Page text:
A guarantee has more merit for the lump-sum investor who has no chance to average down and take advantage of lower prices. But the lump-sum investor also has a plausible alternative – an investor might instead consider putting 50% of his/her intended investment on cash deposit earning interest and the other 50% into a global equity exchange traded fund (ETF). If the world stock markets decline by, say, 20% over the same four to five year timeline (as the alternative guaranteed product) the investor’s equity investment will be down 20%. Overall, however, the investor is down only 10% in capital terms when you factor in that half the monies were on cash deposit. Indeed, the interest earned and dividends received will possibly eliminate the loss entirely over a 4-5 year period. And the investor will participate in 50% of any upside in equity markets as well as still owning the investment at the end of the period.

In other words, the guaranteed product serves no useful purpose most of the time other than to pander to investors’ fears. While many investors may not understand the alternative choices outlined here, the advisor should. Indeed, is that not the advisor’s primary purpose – to understand and advice on the most suitable and cost-effective course of action?

I would go further and argue that the banking and insurance industries in Ireland are not equipped to serve the consumer. They are product sellers. But the IFA industry, which should be the trusted independent source of financial and investment advice, has muddied the waters for itself by accepting payments from the product sellers rather than charging the customer. This has turned them, too, into sellers.

In many other service areas of the economy like accounting and tax, legal and medical services, the advisor and client sit on the same side of the table. Their goals are the same and the client can be sure that the accountant, solicitor or doctor has his/her best interest at heart. Can we say the same in financial services? It may be a harsh and unpopular view but my experience is that we cannot!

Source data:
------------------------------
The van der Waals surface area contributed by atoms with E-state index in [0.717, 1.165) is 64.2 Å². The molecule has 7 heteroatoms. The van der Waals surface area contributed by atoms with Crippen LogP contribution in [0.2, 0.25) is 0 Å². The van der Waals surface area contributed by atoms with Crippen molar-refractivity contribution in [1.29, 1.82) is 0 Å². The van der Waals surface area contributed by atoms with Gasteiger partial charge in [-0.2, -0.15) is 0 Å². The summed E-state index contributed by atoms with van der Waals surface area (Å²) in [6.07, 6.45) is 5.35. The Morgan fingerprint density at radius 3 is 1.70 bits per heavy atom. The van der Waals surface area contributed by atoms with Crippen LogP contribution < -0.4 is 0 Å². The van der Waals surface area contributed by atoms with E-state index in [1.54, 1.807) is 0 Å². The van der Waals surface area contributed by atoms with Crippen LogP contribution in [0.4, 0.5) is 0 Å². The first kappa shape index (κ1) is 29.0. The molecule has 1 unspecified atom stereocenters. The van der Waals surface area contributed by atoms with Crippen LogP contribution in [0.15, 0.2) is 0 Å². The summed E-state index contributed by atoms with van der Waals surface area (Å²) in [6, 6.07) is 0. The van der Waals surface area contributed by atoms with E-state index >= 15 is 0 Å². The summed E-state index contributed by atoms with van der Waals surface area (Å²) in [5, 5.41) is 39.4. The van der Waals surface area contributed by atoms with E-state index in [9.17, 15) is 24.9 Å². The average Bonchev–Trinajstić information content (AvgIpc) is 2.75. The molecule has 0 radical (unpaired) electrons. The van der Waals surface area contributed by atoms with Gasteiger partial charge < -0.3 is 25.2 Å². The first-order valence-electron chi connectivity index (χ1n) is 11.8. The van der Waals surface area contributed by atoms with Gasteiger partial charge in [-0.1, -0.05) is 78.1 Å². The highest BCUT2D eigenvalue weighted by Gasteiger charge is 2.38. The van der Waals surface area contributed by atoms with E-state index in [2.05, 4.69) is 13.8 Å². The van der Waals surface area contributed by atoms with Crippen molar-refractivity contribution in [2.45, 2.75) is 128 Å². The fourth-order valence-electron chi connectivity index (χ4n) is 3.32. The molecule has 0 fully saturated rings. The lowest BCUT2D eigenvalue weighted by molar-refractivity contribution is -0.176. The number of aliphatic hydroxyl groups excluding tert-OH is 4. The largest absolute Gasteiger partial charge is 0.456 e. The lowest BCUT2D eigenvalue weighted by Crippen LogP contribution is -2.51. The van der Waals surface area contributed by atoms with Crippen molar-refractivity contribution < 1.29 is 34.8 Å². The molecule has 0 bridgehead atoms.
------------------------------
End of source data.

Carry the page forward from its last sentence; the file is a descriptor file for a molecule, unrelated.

The UK Retail Distribution Review (RDR) undertaken by the FSA in that country concluded the same in 2009 following a three-year study. The result has been a ban on the upfront commission structure from 2013 onwards in the UK market, which will be a significant change, if carried through.

Critics argue that consumers do not want to pay for financial or investment advice and even if they did only the wealthy could afford to. Fair points – but they are not reasons for staying with a model ill-suited to serve the consumers’ needs. Solutions can and no doubt will be found to overcome likely hurdles in any new system.

In my view, the IFA market in Ireland has a huge opportunity to grasp change, indeed lead change. Truly independent financial and investment advice is what consumers want and the banks and insurance companies, or should I say product sellers, cannot and never will be able to provide it.

Enter the IFA – the market is there waiting for the right service offering. But fundamental changes are required – training needs to be upgraded, the message from the much larger UK market needs to be accepted and the upfront commission-driven model needs to be modified allowing trust to be rebuilt with the consumer. The day when consumers by-pass the banks and insurance companies in favour of the local IFA for financial and investment advice is within reach.

But the IFA industry and representative bodies must enable their members to become truly independent. With the UK having already grasped the nettle surely it is only a matter of time before the Central Bank in Ireland takes a similar course of action. Why not pre-empt the inevitable changes and grab the market from, and then dictate terms to, the product sellers. The consumer will respond well.